Gower Publishing Supports the Role of PMOs in Project Management Capability

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Lindsay Scotthttp://www.arraspeople.co.uk/camel-blog/
Director of Arras People, the programme and project management recruitment specialists. Also blogging at How to Manage a Camel. Lindsay has also launched The PMO Conference

Gower Publishing, the leading project management publishers have called for PMOs to provide services which help organisations improve their project management capability. Talking ahead of the PMO Conference where Gower will be presenting their PMO titles and new project management knowledge platform, Jonathan Norman highlights how knowledge really can turn into action.

Those working within PMOs are already be painfully aware of the need to improve performance; of the basic fact that a simple PMP or AMP qualification does not mean that the holder can actually run a project or that methodology and process whilst fundamental to managing a project are only loosely connected to project success.

The question asked of many PMO functions is how can they help develop project managers in the necessary skills and competencies to improve project success rates.

Gower highlight the skills that may not be immediately obvious for PMOs looking for new and innovative ways to support project managers.

First is the ability to cope with uncertainty – which translates into an ability to make sense of different options; to communicate complex and complicated ideas; to adapt behaviour and plans, while keeping a firm eye on the desired final outcome;

The second is self-confidence to act – which might perhaps be best expressed in the often-quoted prayer of St. Francis of Assisi: “grant me the strength to accept the things I cannot change, the courage to change the things I can, and the wisdom to know the difference”;

The third is self-awareness to understand the impact of what you are doing on others – empathy, communication, imagination are all the staples of effective stakeholder engagement.

Jonathan Norman from Gower Publishing explains why these skills are essential,

“By and large these are not skills that can be acquired simply through training. They are all skills which are learned and which we often associate with experience and with development which suggests that the PMO’s role should involve.” He goes on to highlight three main areas. “These are modelling actions and behaviours for others to follow; coaching and mentoring project managers and facilitating the kind of learning events that enable what Albert Bandura called Social Learning.

Jonathan also highlighted that the solution to providing support and services in these areas to project managers is not easy and encourages PMO professionals to think about the answer to this question:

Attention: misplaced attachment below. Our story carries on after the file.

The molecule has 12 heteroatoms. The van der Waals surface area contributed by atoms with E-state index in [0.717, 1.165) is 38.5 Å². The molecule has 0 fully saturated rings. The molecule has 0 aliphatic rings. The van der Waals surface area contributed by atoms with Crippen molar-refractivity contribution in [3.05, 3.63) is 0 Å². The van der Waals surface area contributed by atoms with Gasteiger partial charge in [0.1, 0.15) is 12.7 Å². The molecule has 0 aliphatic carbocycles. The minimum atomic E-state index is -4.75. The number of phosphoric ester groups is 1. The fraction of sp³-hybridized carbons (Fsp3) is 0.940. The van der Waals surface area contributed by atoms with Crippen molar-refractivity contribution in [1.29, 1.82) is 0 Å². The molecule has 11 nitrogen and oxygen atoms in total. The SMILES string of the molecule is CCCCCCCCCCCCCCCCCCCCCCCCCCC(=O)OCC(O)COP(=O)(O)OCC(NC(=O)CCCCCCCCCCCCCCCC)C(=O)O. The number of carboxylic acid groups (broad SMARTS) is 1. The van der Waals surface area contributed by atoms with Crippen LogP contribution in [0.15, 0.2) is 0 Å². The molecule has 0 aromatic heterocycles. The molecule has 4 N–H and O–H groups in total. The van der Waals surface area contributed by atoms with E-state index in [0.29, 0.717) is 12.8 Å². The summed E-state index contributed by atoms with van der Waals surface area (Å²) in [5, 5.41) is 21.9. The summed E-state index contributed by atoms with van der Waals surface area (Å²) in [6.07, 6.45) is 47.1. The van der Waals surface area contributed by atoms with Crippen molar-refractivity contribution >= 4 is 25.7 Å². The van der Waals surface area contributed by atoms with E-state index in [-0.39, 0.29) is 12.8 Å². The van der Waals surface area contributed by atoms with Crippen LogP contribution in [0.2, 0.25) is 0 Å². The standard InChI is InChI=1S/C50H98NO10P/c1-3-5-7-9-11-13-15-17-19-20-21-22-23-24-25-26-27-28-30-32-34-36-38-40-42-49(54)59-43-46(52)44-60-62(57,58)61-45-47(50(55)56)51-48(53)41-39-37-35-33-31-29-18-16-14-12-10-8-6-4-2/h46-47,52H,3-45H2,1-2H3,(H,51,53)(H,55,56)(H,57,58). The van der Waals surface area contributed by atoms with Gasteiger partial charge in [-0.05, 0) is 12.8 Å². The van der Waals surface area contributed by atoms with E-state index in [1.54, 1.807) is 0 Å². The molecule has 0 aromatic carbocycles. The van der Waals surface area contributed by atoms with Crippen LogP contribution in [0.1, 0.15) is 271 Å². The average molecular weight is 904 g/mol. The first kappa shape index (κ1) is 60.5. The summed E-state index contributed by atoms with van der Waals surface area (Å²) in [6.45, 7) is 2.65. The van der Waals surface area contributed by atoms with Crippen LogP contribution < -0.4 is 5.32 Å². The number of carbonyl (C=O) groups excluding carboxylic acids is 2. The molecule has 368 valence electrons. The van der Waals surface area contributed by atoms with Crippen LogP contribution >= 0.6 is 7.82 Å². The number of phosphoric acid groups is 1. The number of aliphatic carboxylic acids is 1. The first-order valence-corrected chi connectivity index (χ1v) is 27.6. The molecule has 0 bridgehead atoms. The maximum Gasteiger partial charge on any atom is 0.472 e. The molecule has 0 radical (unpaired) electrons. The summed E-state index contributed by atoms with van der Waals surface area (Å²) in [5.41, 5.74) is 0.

What is the motivation?

Several motivators are summarised:

Status – can you involve more experienced and senior managers in developing their peers? Focus on the status that you might give them as ‘experts’;

Reciprocity – we’ve all learned about the value of reciprocity thanks to social media. Think about how you might encourage your project teams to share more; emphasise and celebrate successful knowledge shares;

Knowledge self-efficacy – forgive the jargon; this basically implies that you should think about the satisfaction that employees get in a job well-done. It’s a trait that is particularly strong in project managers who are used to delivering against the odds;

Support – if you are running learning events, encourage senior managers to get involved; to give up their time and show their commitment to the PMO; make sure that everyone makes time for these kinds of events and line managers don’t just support their staff when they want to take part but actively get involved; helping them to reflect before and after the event.

Offering praise or rewards for successful outcomes, again with the support and endorsement of senior managers can help develop a sharing culture;

Technology – alongside these longer-term and less tangible motivators, it’s good to give project managers an immediate payoff. That means using technology (whatever you use in terms of intranet, wiki, Sharepoint or other tools) to provide them with instant solutions to immediate problems. Make it easy for them to quiz their colleagues and make any knowledge resources, case examples or other material searchable and findable.

Gower will be demonstrating GpmFirst the new project management knowledge platform at the PMO Conference. The platform enables PMO professionals to strengthen their own project management knowledge and capability as they seek to improve their own organisation’s project management capability.

Gower are also providing a book prize draw at the conference:


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